Saturday, September 26, 2009

ParaSail language themes and philosophy

So what will make ParaSail an interesting programming language? What is the philosophy behind the language? ParaSail tries to minimize implicit operations, implicit parameters, implicit dynamic binding (virtual function calls), implicit initializations, implicit conversions, etc. This is both in the name of clarity for the human reader, and in the name of formal testability and verifiability. ParaSail uses a small number of concepts to represent all of the various composition mechanisms such as records, packages, classes, modules, templates, capsules, structures, etc. Arrays and more general containers are treated uniformly.

On the other hand, ParaSail allows many things to proceed in parallel by default, effectively inserting implicit parallelism everywhere. Parameter evaluation is logically performed in parallel. The language disallows uses that would make the result depend on the order or concurrency of parameter evaluation. The iterations of a for loop are by default executed in parallel. Explicit ordering must be specified if it is required by the algorithm. Even sequential statements are essentially converted into a data-flow based DAG which is then evaluated in parallel in so far as possible. In all cases, the language disallows code that could result in race conditions due to inadequately synchronized access to shared data, either by using per-thread data, structured safe synchronization, or a handoff semantics (similar to that of linear types, distributed languages like Hermes, or the UVM virtual memory system).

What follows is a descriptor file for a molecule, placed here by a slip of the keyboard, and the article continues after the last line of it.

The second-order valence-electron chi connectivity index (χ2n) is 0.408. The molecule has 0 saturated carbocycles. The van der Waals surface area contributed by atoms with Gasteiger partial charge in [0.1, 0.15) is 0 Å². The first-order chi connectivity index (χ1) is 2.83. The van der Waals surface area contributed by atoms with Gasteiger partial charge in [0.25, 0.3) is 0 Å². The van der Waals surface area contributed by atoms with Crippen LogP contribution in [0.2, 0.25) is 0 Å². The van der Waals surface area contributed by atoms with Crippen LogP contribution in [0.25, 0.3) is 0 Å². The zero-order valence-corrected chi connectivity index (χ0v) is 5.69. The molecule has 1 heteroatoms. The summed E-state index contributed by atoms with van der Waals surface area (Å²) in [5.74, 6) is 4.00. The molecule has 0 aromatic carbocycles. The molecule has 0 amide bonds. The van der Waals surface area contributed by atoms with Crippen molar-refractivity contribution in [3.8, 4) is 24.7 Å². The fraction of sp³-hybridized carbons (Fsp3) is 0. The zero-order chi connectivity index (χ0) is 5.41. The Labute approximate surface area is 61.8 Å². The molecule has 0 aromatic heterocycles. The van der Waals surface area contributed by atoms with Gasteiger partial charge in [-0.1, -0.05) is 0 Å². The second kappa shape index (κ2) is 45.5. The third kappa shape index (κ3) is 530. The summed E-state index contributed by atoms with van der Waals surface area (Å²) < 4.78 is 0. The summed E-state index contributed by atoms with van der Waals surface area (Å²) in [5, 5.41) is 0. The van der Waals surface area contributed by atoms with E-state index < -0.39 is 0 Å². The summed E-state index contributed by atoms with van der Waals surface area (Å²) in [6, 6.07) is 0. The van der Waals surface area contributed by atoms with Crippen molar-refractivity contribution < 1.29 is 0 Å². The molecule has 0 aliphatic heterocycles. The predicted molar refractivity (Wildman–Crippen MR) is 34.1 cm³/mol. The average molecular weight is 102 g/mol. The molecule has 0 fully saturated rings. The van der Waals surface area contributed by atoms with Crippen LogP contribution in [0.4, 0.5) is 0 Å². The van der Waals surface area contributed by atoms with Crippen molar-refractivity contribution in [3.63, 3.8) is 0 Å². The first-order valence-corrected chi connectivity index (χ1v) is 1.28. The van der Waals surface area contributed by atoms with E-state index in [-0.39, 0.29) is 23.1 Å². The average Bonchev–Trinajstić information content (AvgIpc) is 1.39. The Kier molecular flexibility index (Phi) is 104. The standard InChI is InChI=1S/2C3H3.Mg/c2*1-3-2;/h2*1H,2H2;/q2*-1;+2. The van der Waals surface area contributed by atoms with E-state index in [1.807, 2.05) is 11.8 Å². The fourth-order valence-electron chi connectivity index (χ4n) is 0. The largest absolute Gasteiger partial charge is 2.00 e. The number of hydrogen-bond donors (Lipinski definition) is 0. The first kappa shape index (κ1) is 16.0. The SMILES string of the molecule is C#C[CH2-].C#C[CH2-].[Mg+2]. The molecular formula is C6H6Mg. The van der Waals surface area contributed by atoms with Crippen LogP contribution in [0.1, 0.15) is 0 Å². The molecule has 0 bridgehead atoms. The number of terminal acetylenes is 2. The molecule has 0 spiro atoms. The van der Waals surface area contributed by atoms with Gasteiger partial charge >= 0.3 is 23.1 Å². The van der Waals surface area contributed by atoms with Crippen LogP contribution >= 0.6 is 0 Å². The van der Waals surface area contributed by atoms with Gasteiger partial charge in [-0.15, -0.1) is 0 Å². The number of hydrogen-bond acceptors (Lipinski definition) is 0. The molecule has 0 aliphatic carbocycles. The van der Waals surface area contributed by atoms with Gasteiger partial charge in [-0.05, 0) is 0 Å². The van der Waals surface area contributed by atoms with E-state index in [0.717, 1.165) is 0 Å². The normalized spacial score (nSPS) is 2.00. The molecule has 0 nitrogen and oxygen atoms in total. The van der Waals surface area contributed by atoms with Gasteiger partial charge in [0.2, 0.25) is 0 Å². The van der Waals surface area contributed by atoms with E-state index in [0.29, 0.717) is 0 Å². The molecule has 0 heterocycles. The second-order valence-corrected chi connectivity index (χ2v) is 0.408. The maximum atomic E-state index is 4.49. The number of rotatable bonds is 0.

Of course much of this implicit parallelism is possible in pure functional languages, and ParaSail will support a functional programming style where it works naturally. Unfortunately, doing some relatively straightforward things in pure functional languages can require mind-bending (for me) concepts like monads, while a good old assignment statement is something that most programmers understand. With apologies to the political world, ParaSail will try to make assignments statements safe, legal, and rare.


  1. Sounds great. What's the timeline?

  2. The language design for ParaSail is largely complete. A parser exists for it. The next stop is an interpreter, which is due by the end of this month, when it will be used in a workshop by some number of "guinea pigs," who hopefully will have some useful feedback.